XML ETL Processing


This section introduces XML (Extensible Markup Language) in data processing and explains basic XML concepts which might help understand the use of various ETL tools to process the XML data.
The sample business case shows how to implement ETL process to process the XML data from a web-based front-end to an OLTP system and to process the operational data periodically.

XML data processing concepts

The success and broad use of XML mainly derives from it being platform independent, text based, straightforward, easy to understand, human readable and user defined.
By far the most widely known and encountered form of XML is HTML, a markup language for web pages. In data integration, the XML standard is very often used to communicate between applications.

Most commercial ETL tools have dedicated components to handle the XML processing.

Each ETL process for the XML processing task comes with its own challenges and requires its own techniques. Most ETL tools usually provide various approaches to process and transform XML data.

However, most XML ETL processing tasks tend to yield to one of the two ways the data is interpreted and represented:

  • Event XML model is a way to interpret XML as a series of events. Each incoming XML data string is treated as a separate entity - an event. In the XML event approach each of those events is converted to a record in a data flow, where each tag and attribute value is stored in a separate field. This model can be set up quickly, it works with every kind of XML document and the elements can be adjusted as needed. However, the event model does not provide the same level of support for XML Schema, in many cases this model ignores some parts of the document which may result in incomplete data. The event model is a simple way of interpreting XML strings, and one that does not involve great effort to set up.
  • Full XML parse processing model - at the time of reading the XML document, an ETL tool component knows the exact document structure and parses it accordingly. It requires additional work effort to be done in the preliminary setup phase, however this approach increases performance and ensures the proper mapping of all values and nullable fields. Another outcome of the investment in this approach is a reduced need for populating downstream components as it is far more error proof.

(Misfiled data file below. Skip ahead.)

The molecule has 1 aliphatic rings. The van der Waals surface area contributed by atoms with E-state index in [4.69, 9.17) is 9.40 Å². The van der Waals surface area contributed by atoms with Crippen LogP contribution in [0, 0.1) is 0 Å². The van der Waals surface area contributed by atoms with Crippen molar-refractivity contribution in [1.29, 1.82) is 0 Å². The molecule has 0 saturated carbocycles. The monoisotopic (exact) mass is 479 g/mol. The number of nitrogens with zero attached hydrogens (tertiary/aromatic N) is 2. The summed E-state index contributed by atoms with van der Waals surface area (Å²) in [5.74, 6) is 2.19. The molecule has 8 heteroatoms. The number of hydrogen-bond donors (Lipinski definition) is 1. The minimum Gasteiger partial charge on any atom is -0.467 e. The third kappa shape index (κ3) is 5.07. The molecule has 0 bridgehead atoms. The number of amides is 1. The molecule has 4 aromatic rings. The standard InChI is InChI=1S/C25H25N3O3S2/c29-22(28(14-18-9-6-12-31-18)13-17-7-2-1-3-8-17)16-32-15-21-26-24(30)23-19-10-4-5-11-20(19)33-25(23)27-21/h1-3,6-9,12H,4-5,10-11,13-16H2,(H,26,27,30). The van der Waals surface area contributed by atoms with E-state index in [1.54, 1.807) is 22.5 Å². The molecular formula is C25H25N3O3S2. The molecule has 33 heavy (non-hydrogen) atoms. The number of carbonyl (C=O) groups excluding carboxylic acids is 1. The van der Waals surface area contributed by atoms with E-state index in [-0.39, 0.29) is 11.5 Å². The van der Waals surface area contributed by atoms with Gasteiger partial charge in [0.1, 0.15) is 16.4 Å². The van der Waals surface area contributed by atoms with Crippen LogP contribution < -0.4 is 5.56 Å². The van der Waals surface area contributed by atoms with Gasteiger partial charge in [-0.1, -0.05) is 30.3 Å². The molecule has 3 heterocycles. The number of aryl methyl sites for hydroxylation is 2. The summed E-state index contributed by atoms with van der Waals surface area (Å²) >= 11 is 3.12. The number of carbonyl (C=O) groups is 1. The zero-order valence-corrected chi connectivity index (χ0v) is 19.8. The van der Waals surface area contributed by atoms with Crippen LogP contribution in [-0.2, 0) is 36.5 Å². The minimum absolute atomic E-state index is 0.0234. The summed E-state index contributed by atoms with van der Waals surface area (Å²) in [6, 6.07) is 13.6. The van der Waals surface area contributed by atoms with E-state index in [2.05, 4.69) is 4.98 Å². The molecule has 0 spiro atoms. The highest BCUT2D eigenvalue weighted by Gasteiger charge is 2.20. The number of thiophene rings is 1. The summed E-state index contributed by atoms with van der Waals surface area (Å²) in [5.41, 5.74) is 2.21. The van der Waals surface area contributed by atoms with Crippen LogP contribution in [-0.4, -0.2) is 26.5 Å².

The Full Object model representation is more sophisticated, the most powerful and useful choice when working with complex XML schemas.

    Business Scenario

    The hypothetical manufacturing company uses two operational systems:

  • an OLTP system which allows management of the operational data, including invoices, orders, customers, products, etc. The data is entered manually by the customer service representatives and other employees.
  • There is also a web-based application where the customers may place purchase orders online. There is no direct integration between the two systems and when an internet user places a new order, the order details are stored in an XML file on the web hosting server. A separate XML file is created for each new order and it contains data from the internet form.

    These purchase orders are stored in a designated directory on the web server and the whole collection is processed on a daily basis (overnight).

    The aim is to load the purchase orders data from the multiple XML files into an operational table with company's orders.

    Proposed solution

    In rough outline, the ETL process involves the following steps:

  • 1. Move XML source files from the web server to the ETL server (to the unprocessed_files folder)
  • 2. Process each of the XML files individually:
          a. Parse XML file using the event XML approach
          b. Pass through additional data to the processing flow, like the file name which contains dates and a timestamp
          c. Validate records (check for example if a customer exists in the database and if the data is correct)
          d. Assign order number to each purchase order
          e. Feed the OLTP table with open orders
          f. Feed the OLTP table with loading history with a corresponding status
  • 3. Once the entire XML file is processed correctly, it is moved to the processed_files folder

    Back to the Data Warehousing tutorial home